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Father of 12-year-old charged with killing his mom asks judge to keep him out of adult court

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Posted at 4:39 PM, Mar 13, 2024

A 12-year-old Milwaukee boy, charged with shooting and killing his mother because she wouldn't buy him a video game, is heading for a trial in adult court unless a judge intervenes. That was the topic of a hearing on Tuesday, March 12.

We are not naming the boy to comply with a judge's ruling to keep his identity private. He was in the courtroom reading books alongside his defense team during hours of testimony.

What’s being considered is called a reverse waiver process. Essentially, it’s an attempt to have the case sent through the juvenile court system, instead of the adult system.

At the conclusion of the hearing, the judge will decide whether the system can adequately deal with this child's needs and if adult court is the right place for him.

Police say the boy admitted to shooting his mother in November of 2022 after she refused to buy him a virtual reality headset. He was charged as an adult because of the seriousness of the crime.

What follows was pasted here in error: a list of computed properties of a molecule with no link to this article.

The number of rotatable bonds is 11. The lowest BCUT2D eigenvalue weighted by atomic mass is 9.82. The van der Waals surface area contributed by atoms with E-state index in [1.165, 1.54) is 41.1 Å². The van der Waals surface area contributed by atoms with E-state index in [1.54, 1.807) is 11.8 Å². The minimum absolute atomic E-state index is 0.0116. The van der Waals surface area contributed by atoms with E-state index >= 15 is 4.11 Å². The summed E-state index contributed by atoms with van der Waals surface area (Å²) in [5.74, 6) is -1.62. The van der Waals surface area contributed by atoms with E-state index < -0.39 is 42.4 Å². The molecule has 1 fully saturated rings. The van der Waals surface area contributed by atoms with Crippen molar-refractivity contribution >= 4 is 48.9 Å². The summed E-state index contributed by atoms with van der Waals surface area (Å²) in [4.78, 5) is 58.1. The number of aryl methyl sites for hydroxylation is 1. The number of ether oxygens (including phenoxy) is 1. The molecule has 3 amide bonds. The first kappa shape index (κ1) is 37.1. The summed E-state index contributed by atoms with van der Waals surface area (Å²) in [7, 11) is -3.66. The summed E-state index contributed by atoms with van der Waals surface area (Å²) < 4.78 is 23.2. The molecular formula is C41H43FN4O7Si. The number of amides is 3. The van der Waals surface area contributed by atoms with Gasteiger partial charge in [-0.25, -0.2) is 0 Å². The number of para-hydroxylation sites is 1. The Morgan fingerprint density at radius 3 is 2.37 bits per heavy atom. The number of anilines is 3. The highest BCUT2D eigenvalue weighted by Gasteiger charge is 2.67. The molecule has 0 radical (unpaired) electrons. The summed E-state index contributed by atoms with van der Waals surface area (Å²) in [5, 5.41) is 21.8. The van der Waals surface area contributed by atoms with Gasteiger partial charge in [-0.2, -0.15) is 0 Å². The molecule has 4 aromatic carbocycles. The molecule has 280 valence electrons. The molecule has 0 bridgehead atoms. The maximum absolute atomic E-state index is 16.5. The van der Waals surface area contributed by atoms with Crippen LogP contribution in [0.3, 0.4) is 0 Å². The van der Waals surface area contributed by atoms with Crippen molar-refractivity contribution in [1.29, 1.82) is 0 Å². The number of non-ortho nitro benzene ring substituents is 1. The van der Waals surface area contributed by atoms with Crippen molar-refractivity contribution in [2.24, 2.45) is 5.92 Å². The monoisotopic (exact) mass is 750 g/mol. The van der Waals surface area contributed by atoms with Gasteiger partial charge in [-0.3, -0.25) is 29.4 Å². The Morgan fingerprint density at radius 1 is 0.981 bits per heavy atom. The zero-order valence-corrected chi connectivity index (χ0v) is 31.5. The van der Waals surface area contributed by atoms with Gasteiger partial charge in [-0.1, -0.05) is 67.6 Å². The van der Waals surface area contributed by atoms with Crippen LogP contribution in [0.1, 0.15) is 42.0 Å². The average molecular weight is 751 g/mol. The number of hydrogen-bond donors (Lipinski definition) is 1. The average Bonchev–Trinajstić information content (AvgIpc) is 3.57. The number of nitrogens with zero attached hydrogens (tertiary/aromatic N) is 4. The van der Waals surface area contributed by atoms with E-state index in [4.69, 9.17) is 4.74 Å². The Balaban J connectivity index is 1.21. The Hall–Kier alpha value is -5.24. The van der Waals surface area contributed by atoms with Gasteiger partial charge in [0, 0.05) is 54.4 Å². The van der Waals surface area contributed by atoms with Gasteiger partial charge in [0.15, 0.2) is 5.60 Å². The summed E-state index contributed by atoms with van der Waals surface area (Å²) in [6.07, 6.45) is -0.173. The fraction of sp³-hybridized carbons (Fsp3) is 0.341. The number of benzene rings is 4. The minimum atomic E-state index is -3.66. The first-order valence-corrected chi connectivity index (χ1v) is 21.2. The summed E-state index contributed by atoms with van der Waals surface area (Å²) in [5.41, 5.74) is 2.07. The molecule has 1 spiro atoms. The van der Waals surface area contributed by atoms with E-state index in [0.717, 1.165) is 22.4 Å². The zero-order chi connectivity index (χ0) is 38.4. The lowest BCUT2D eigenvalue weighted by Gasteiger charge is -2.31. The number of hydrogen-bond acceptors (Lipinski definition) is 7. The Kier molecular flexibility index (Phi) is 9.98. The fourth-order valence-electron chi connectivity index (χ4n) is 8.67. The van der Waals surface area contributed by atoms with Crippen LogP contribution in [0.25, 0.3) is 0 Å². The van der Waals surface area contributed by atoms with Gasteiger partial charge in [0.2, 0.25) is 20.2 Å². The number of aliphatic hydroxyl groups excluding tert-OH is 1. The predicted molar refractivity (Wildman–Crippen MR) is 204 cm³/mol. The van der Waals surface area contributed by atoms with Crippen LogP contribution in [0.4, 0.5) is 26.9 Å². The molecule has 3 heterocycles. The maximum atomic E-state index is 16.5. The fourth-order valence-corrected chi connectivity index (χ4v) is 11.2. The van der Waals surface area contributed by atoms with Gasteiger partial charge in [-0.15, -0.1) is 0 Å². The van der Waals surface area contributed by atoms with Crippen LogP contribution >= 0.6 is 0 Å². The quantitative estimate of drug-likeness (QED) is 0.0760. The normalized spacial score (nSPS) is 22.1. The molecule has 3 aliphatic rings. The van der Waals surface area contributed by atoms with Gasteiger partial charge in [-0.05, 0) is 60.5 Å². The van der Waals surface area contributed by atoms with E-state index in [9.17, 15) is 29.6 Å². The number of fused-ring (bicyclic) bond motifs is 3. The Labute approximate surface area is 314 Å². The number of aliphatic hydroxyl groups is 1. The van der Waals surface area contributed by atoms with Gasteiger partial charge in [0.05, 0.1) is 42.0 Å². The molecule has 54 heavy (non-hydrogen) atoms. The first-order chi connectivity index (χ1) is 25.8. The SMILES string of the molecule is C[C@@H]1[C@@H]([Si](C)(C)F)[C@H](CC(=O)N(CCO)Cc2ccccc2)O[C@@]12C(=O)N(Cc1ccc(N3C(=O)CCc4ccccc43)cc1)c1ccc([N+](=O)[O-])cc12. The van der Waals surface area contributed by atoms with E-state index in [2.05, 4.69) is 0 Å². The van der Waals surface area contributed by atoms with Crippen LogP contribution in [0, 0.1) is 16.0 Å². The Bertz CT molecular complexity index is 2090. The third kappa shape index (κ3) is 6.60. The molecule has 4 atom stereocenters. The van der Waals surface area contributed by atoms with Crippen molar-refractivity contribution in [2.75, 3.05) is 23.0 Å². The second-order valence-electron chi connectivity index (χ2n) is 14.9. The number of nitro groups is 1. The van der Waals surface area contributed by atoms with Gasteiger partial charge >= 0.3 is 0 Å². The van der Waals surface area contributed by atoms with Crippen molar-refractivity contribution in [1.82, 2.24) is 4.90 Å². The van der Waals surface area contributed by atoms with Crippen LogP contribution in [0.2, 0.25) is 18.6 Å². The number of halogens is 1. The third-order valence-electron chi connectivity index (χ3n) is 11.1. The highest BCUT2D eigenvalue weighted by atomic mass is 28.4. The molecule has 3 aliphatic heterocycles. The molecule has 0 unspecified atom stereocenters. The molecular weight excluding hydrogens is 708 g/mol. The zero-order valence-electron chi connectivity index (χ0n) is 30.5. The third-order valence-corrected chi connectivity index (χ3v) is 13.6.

The hearing began with testimony from a child psychologist brought in by the defense.

"Understanding that what I did was wrong, it affected people, it affected me badly and I never want to do that again — that requires some pretty nimble therapy," said Dr. Steven Dykstra, a Milwaukee County clinical psychologist.

The boy’s defense team says he is on the schizophrenia spectrum and suffered a concussion before the shooting, both things that the state challenged.

"Could it also be that he was engaging in more impulsive and risk-taking behavior, causing him to fall off the swing, and then continuing to engage in that behavior?" asked the prosecution, directing the question toward Dr. Dykstra. "Sure, absolutely," he answered.

The boy's father was the final person to testify on Tuesday and told the court he has concerns about his son's mental health based on phone conversations they've had since he's been in custody. "I feel like something is missing or something is wrong, so to speak, because of those conversations," he explained.

He also testified that he wants his son's case moved to juvenile court.

For that to happen the boy’s defense team needs to prove several things, including, that the adult system doesn't have adequate treatment options for this child and that a move to children’s court won’t depreciate the seriousness of this case.

The hearing is set to resume April 29, when the state will call expert witnesses.